A new study has found higher rates of medical financial hardship among adult survivors of adolescent and young adult (AYA) cancers than in adults without a history of cancer in the United States. The research was published by Lu et al in JNCI: The Journal of the National Cancer Institute.
Experts have known that cancer and its treatment can cause significant financial hardship to cancer survivors and their families. However, the long-term economic implications for adult survivors of AYA cancers were not fully understood.
In this study, investigators used data from the National Health Interview Survey (2010–2018) and analyzed responses from adult (aged > 18 years) survivors of AYA cancers (aged 15–39 at diagnosis) and adults without a cancer history. The study explored the various aspects of financial hardships including material (ability to pay bills), psychological (worries about medical bills), and behavioral (delaying or forgoing medical care) measures.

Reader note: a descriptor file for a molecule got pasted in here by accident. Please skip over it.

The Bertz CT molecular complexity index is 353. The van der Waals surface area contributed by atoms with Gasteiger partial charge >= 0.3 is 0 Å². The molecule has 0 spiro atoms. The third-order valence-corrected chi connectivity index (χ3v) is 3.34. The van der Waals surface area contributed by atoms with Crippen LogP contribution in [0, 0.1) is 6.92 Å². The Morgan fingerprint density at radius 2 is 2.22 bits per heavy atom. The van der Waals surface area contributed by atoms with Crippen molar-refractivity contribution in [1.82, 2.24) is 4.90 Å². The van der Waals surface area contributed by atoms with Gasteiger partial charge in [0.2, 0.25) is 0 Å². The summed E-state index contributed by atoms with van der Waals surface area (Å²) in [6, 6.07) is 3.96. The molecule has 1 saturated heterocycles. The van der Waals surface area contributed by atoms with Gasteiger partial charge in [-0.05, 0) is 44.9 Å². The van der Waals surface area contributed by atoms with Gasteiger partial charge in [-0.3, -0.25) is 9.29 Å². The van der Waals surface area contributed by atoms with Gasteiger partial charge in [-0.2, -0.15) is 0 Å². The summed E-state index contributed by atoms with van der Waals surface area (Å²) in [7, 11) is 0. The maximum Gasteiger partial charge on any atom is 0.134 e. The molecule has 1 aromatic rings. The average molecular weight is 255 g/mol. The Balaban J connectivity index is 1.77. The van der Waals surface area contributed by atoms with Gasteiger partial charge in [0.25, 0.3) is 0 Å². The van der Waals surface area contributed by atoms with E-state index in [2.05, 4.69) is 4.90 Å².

Key study findings include:
As the incidences of AYA cancers increases, understanding the spectrum of medical financial hardship is critical to those caring for and designing policies for adult survivors of AYA cancers, and in guiding ongoing research in this area.
“Health-care providers can help support increased awareness and assessment of financial hardship, as well as subsequent connection to existing financial and vocational assistance/support services. State and federal policies may have a broader impact through implementation of provisions of the Affordable Care Act in increasing insurance coverage options, including affordability and accessibility,” said the authors.
Disclosure: For full disclosures of the study authors, visit academic.oup.com/jnci.The content in this post has not been reviewed by the American Society of Clinical Oncology, Inc. (ASCO®) and does not necessarily reflect the ideas and opinions of ASCO®.